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Watermelon: Health Benefits and Picking the Right One!

The health benefits of a favorite summertime snack are as big as a watermelon, and this favorite summertime snack is, in fact, a watermelon! Happy Summer to you!

Question; what is one time you GO on red and STOP on green? Question; the average American eats over fifteen lbs. of what each year? Question; China accounts for over half of the world’s production of what fruit per year? The answer to all of these questions is the same, and it may surprise you; it’s watermelon.

You may find it of interest to know that the average watermelon is about 92% water and a small amount of fiber, which explains why it is so effective as a thirst quencher and hydrator. Surprisingly, there are between 600 and 1200 varieties of watermelon worldwide. They are generally believed to have originated in Africa thousands of years ago, and migrated globally, arriving in North America with the early European colonizers. Contrary to common opinion, seedless watermelons are not genetically modified but are a result of hybridization or the cross pollination of two different naturally occurring varieties, which is a natural and healthy process. Watermelon is generally very hypoallergenic.

Besides the high water content, watermelon is low in fat and absolutely packed with health-giving nutrients. One cup only has about 45 calories. It has Vitamin C, A, B6, potassium, magnesium, flavonoids, antioxidants, beta-carotene, iron, zinc, and amino acids, all in a bio-available form. It has twice the lycopene as tomatoes, which accounts for the red/pink color of the flesh. It is high in citrulline, which is an amino-acid that the body converts into arginine. Arginine is a precursor of nitric oxide, which relaxes smooth muscle. The white pulp or rind is also very nutritious.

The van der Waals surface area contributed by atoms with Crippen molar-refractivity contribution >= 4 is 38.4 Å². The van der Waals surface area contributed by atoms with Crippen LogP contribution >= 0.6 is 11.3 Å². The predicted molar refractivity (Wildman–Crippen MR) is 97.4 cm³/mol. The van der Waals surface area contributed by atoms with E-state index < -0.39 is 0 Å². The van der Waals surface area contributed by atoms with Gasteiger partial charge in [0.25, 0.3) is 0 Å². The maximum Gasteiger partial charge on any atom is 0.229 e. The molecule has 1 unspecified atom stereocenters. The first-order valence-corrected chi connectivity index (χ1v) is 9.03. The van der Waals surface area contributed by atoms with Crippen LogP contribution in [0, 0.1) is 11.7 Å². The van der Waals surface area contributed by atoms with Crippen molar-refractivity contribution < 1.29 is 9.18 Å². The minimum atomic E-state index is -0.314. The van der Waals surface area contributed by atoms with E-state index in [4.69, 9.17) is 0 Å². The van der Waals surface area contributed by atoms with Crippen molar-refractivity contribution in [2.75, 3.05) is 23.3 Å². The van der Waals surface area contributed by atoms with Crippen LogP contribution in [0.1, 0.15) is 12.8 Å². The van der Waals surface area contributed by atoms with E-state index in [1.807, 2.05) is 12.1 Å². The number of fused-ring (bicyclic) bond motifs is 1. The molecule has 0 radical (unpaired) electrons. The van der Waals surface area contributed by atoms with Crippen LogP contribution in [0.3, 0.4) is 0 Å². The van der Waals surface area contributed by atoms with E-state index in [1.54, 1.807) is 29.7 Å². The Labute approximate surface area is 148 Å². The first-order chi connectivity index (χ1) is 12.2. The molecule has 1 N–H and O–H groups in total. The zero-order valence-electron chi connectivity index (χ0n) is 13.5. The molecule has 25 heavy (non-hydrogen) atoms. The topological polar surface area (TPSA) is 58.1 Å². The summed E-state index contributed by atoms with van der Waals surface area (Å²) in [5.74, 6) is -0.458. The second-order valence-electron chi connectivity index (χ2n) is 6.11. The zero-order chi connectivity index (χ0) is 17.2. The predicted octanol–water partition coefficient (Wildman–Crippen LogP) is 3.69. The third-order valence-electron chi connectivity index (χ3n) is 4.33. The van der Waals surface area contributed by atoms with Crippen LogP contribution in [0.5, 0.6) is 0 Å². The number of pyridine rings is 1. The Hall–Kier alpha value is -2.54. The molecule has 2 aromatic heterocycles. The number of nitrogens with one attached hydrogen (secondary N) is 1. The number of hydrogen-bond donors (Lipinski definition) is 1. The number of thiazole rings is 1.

(NOTE: Watermelon can help boost your energy and keep you hydrated. If you like watermelon and it's energy boosting powers, check out our some other foods that can help right here.)

Watermelon has the highest lycopene content of any fruit or vegetable which helps hydrate the skin and protects it from sun damage. It also improves the health picture of the prostate, eyes, and cardiovascular system.

Watermelon is low in fat and cholesterol, yet rich in antioxidants. This makes it effective in fighting free radicals, as well as protecting the arteries from hardening while maintaining their elasticity.

Watermelon is an efficient diuretic that works like shampoo for the kidneys, cleansing away deposits of inorganic salts, metals, and toxins, while combating the formation of kidney stones. It also reduces the concentration of uric acid in the blood, which makes it great for fighting gout.

Watermelon is beneficial for many inflammations and infections in the body. It helps with eye health and regulates blood sugar levels by naturally increasing insulin secretion.

Years ago, I read some of the research of a biochemist, Paul Bragg, Ph.D. He felt like Virchow, the famous German physician and Father of Modern Pathology, who said that “a man is as old as his arteries.” He extensively experimented with all kinds of fruits and vegetables to see which had the greatest power to dissolve and eliminate inorganic pollutants from the body. He was surprised to discover that watermelon had the ability to flush out inorganic minerals, chemicals, and toxins and cleanse them down to the cellular level.

He developed the watermelon flush program where he recommended one or more times per year to go 5 to 7 days consuming watermelon exclusively and its juice to “shampoo” your internal body for a clean start. It displayed dramatic positive effects on blood pressure and pulse rate. He called it “good health insurance.”

One of the biggest questions about watermelon is “How do you pick a good one?” Because a fully ripened watermelon is over 90% water, it should feel heavy for its size. “Thumping” should produce a deeper, almost hollow sound as opposed to a shallow, solid thud. The part of the watermelon that was in touch with the ground as it grew is called the underbelly and in a fully ripe melon is yellow in color. If this area is green or even white, it usually indicates it is not ripe yet. Of course, a cut or sectioned melon allows you to view the flesh, looking for the vibrant red or pink color.

Watermelon is one of Nature’s great gifts for our pleasure and our health. So remember: go on red, and stop on green, and enjoy your fifteen or more pounds of fresh, nutrient-packed melon this year.

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